Amazingly, this was one of those times when I did not realize what I was seeing in the field, and then upon reviewing photos, I had a clear PARASITIC JAEGER! Too cool! Note the dark coloration and oddly-shaped tail with streamers. I cropped this photo and I do remember it was about the size of some nearby Laughing Gulls, which eliminates the possibility for Pomarine Jaeger, and it was too large and differently-shaped from Long-tailed Jaeger. Life bird!!!! There were a few times last year when I thought I got this life bird, but upon reviewing my photos, rescinded my identification, so I was thrilled when I found this photo — grainy but clinching.
18. Common Loon
A few COMMON LOONS flew over throughout the day — always a treat, especially for mid October!
19. Northern Gannet
Although one had also been seen prior to my arrival, a birder named Matthieu luckily spotted a NORTHERN GANNET far-off in the early afternoon.
20. Double-crested Cormorant
We spent a lot of time picking through flocks of DOUBLE-CRESTED CORMORANTS to look for their rarer cousin, the Great...
21. Great Cormorant
And we sure did find the GREAT CORMORANT! Note the white cheek patch with differentiates it from the more-common Double-crested.
22. Brown Pelican
The surprise of the day came when Matthieu shouted “pelican!” and sure enough we all got on a bulky bird flying low over the water. BROWN PELICAN! These guys, more expected in Florida this time of year, have been reported sporadically throughout the summer & fall up and down the coast of Long Island, but always in the form of passing individuals, so I was not expecting to see one. Patience sure pays off as this even excited long-time birders like Corey & Matthieu. Later, Matthieu even spotted a second one off in the distance — too cool!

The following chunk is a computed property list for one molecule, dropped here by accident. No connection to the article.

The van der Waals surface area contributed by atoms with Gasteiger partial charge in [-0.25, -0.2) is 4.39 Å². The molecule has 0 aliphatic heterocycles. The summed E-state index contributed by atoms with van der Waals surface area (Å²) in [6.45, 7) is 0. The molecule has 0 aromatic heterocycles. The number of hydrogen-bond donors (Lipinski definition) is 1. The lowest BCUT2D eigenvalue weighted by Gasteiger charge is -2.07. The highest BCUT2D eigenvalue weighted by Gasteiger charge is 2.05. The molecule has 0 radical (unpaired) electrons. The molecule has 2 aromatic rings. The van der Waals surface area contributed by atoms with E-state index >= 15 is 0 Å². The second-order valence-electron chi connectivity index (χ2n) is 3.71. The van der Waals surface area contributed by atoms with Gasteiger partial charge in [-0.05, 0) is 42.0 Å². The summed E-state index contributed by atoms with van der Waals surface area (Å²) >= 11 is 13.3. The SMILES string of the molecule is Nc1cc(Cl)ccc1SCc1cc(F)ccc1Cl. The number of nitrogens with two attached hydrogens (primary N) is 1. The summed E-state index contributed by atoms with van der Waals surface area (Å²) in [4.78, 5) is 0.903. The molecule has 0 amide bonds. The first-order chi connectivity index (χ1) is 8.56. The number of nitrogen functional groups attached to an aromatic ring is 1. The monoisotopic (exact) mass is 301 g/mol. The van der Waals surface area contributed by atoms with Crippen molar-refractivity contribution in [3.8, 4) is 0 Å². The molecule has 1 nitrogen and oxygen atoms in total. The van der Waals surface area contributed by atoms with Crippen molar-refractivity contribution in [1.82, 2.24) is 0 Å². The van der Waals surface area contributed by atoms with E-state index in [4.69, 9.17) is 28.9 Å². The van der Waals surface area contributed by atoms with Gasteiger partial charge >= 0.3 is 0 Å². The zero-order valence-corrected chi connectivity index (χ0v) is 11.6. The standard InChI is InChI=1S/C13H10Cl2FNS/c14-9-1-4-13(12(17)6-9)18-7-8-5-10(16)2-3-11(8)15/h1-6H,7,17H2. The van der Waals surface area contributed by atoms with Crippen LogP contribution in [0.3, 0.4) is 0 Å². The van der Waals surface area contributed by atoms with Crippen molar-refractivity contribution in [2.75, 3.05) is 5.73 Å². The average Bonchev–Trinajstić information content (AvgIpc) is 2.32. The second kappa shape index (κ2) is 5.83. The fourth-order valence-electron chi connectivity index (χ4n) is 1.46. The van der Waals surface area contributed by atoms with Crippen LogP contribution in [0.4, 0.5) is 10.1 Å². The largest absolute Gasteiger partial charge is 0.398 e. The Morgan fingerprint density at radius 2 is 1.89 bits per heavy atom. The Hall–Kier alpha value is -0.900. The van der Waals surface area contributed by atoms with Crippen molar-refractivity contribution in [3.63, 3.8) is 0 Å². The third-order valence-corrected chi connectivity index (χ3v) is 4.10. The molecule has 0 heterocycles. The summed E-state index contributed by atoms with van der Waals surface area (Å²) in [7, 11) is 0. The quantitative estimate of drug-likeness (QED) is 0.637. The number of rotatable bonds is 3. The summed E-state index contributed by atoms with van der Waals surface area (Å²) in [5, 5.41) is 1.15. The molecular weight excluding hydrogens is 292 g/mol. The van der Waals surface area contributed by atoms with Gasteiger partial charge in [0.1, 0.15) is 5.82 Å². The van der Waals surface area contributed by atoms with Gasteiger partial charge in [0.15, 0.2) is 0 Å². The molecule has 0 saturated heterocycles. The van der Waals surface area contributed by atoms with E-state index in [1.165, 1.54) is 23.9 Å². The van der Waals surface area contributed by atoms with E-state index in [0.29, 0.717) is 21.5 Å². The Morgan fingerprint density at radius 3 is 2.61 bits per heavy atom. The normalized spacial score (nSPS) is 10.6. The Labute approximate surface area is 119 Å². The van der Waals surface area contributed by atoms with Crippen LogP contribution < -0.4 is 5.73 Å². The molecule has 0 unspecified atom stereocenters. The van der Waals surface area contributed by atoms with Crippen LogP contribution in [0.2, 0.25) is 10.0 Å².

23. Great Blue Heron
This bird was one I saw from the train along Jamaica Bay, but the other birders also spotted one from the lookout before I arrived so I will include it in my day list.
24. Great Egret
I saw a single GREAT EGRET on the prowl for fish & crabs over on Plumb Beach across the bay.
This OSPREY was holding its prize catch backwards — the first time any of us had seen this phenomenon!
26. Sharp-shinned Hawk
There was a moderate raptor migration in the morning due to northwest winds, but they were not particularly strong. A few falcons & hawks were seen overhead, including both expected species of hawks in the Accipiter genus — COOPER’S & this SHARP-SHINNED (one of many). In flight, the way to tell them apart is that they have an overall different look with the Cooper’s being a bigger, bulkier bird & the Sharp-shinned having a distinctive squared-off tail that can be seen if allowed a decent-enough look.